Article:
The Supreme Court has granted certiorari to Stanford v. Roche, where it will decide whether invention rights from federally funded research must go to the University where the researcher worked. See, Stanford University v. Roche, 09-1159.
Stanford researcher Mark Holodniy patented a technology for discovering HIV levels in a patient’s blood. Holodniy went on to work for pharmaceutical company Roche, to which Holodniy contracting his rights in the technology in return for their participation in the research. As a result, Stanford sued Roche for infringement of the technology, asserting that the tech rights belong to Stanford by virtue of the 1980 Bayh-Dole Act, which allows universities to retain the rights to research funded by federal grants.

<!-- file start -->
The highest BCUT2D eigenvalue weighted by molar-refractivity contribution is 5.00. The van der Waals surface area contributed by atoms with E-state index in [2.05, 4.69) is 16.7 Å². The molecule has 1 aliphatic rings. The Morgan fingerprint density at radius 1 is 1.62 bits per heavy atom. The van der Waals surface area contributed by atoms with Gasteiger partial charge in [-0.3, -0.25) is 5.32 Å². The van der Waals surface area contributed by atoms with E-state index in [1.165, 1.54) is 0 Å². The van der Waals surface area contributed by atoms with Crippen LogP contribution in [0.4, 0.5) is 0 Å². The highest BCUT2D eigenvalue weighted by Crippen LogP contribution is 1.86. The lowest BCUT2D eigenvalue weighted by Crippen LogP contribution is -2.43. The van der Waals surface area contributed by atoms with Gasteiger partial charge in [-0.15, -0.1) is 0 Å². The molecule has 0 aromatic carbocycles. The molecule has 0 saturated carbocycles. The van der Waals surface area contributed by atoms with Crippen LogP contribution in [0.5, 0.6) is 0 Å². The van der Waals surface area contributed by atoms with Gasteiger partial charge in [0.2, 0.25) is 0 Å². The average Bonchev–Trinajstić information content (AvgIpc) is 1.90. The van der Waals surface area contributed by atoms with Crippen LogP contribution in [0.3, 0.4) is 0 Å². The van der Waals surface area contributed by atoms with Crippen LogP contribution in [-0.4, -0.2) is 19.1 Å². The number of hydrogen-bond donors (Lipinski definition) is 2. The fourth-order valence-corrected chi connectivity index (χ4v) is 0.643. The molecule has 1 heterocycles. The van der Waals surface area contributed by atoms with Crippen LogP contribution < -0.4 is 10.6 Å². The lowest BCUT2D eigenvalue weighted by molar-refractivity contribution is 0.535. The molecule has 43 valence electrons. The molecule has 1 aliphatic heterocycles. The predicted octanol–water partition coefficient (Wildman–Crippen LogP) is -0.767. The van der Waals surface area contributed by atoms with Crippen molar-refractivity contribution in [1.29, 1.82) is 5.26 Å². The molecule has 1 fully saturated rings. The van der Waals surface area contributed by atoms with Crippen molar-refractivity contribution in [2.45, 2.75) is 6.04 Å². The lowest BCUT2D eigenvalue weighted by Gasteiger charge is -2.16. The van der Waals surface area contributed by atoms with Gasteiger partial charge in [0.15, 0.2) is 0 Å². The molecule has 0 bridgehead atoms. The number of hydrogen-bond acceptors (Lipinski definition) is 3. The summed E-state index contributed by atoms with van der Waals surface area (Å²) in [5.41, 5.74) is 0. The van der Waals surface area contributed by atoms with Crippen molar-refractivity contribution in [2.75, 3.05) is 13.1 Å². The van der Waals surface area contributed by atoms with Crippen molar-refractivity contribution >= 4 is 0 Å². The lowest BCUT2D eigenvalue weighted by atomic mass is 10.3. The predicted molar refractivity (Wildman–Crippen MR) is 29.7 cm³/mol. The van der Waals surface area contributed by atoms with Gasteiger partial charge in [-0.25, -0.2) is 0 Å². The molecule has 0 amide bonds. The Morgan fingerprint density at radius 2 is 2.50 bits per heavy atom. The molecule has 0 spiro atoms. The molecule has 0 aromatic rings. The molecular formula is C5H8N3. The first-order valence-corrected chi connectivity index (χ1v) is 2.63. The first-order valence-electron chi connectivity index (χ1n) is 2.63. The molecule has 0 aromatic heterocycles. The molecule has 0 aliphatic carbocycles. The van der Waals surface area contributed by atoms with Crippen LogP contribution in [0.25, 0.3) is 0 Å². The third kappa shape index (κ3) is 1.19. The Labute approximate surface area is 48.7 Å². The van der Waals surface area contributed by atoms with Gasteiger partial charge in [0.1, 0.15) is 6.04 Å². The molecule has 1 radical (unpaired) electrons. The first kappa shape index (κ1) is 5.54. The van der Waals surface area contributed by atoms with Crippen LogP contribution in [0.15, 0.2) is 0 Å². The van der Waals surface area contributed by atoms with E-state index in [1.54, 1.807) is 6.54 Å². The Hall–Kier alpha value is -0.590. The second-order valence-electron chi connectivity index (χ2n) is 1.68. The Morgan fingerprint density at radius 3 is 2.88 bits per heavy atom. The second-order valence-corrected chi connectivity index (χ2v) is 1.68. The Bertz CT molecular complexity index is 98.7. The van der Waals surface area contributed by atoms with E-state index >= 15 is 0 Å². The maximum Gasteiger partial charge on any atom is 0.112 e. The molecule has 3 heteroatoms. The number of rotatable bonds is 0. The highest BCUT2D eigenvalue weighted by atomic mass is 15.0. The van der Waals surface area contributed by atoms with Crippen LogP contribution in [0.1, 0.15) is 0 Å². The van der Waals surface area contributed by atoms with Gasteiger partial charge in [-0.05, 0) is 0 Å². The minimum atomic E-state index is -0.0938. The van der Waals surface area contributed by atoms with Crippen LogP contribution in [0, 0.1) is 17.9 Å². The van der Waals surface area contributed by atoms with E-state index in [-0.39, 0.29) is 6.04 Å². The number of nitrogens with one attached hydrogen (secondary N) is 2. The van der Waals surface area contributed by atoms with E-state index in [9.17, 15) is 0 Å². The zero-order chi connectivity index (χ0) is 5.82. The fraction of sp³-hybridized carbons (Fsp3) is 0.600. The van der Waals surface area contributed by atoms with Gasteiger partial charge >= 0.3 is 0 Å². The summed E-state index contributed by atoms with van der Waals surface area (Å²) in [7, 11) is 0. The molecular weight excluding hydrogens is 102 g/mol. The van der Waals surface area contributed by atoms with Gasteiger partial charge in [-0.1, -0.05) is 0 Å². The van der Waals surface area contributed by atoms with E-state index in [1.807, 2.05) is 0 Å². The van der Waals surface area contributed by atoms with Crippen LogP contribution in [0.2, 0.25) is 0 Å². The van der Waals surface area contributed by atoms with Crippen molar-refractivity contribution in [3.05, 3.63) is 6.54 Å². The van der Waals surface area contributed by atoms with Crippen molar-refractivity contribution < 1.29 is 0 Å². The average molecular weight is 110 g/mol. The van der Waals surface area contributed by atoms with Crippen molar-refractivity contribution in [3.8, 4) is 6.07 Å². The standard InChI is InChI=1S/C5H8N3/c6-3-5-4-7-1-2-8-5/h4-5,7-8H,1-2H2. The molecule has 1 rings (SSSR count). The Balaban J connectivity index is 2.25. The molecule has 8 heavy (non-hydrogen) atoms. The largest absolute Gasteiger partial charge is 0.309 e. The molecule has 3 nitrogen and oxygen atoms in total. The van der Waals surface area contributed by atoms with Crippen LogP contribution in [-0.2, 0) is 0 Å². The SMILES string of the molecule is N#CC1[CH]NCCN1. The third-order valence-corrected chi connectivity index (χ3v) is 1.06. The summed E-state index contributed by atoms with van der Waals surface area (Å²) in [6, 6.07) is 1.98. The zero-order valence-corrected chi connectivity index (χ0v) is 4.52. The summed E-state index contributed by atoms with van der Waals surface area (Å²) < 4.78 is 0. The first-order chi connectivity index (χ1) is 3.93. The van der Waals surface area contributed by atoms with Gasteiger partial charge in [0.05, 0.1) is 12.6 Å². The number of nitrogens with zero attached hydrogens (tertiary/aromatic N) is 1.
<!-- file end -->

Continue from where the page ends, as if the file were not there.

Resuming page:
This should make for a landmark case where the court will opine on the strength (and maybe the validity) of the Bayh-Dole act, and finally provide some clear guidance to university researchers.
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